The object most out of place was the fishbowl. When the Pepples had left in the morning it had been sitting on a shelf, more than four feet above the floor. It was now lying upside down at ground level. Examining it further, Mr Pepple saw water inside. The fish swam within, oblivious to its current predicament.

Flipper

Investigators surmised that during the quake, the shelf swayed, and the bowl was knocked from its perch. It flipped end over end as it fell to the tiled floor. The soft tile, similar to lineoleum, softened the blow, and the mouth of the bowl landed perfectly flush with the floor. A seal formed which kept water (and fish) inside. Rocks which had been on the bottom of the glass domicile were on the floor, still within the fishbowl.

The local newspaper was alerted to this bizarre event and photos were taken. Pepple then inverted the bowl, returned it and its resident back to the shelf, and things returned back to normal in the Pepple household. All was well again in Juanita.


Sources: “Juanita Goldfish Swims After Quake Flips Bowl,” East Side Journal May 6, 1965, p. 1.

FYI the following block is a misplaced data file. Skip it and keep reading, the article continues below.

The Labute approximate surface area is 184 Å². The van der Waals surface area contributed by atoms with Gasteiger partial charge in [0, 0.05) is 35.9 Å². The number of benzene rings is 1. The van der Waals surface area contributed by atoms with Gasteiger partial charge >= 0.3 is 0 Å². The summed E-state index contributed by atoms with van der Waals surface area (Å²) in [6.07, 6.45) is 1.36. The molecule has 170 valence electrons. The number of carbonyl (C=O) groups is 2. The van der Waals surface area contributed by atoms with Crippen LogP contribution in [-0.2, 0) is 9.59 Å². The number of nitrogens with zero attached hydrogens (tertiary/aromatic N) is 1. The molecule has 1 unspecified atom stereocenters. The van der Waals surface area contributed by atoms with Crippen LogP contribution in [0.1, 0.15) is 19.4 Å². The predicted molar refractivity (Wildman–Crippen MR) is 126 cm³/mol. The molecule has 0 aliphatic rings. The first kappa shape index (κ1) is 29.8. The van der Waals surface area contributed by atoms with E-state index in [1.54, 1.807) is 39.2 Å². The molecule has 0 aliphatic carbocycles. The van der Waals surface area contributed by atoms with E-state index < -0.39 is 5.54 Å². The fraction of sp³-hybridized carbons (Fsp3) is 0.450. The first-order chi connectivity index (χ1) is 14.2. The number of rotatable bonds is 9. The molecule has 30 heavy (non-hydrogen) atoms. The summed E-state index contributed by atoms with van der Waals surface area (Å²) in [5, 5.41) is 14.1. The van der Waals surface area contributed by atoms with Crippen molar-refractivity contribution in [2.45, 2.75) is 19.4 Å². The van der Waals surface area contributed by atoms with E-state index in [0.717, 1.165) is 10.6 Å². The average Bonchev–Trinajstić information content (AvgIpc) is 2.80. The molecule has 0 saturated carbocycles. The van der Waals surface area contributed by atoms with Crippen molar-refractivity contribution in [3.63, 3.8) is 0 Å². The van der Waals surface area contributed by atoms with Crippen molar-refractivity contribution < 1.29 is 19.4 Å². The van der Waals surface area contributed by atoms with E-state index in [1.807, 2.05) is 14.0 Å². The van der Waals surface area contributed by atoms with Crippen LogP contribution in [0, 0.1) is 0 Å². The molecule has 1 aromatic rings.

©2020 H. Hiatt/wildninjablog.com except HistoryLink article, which is licensed under a Creative Commons license that encourages reproduction with attribution.

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Oso 2016 21

On March 22nd, 2014, a landslide killed 43 people in Snohomish County, Washington. Nearly as many homes were destroyed as a section of hillside fell away. You might remember the following posts from that time, Help Oso Mudslide Victims, Oso Aid, and Oso’s Geological Hazards.

It’s been more than two years since this horrific disaster during which the local community demonstrated a powerful loyalty to their neighbors. The cries of Oso Strong and 530 Strong rang for months as they worked alongside rescue and recovery crews. The Oso Community Chapel, among many other entities, rallied to aid survivors and to help everyone involved process the loss.

It was time to pay my respects. I’d been within a few miles of the slide the week after it happened. There have been plenty of pictures of it. But I needed to see it for myself.

The drive from the town of Arlington seemed to take forever. Approaching the site were numerous red-lettered signs warning people not to park on the shoulders or make any u-turns for two miles. 530 is a two lane, rural highway with freeway speeds. But I was unsure where it was legal to stop so drove up to this spot first and turned around.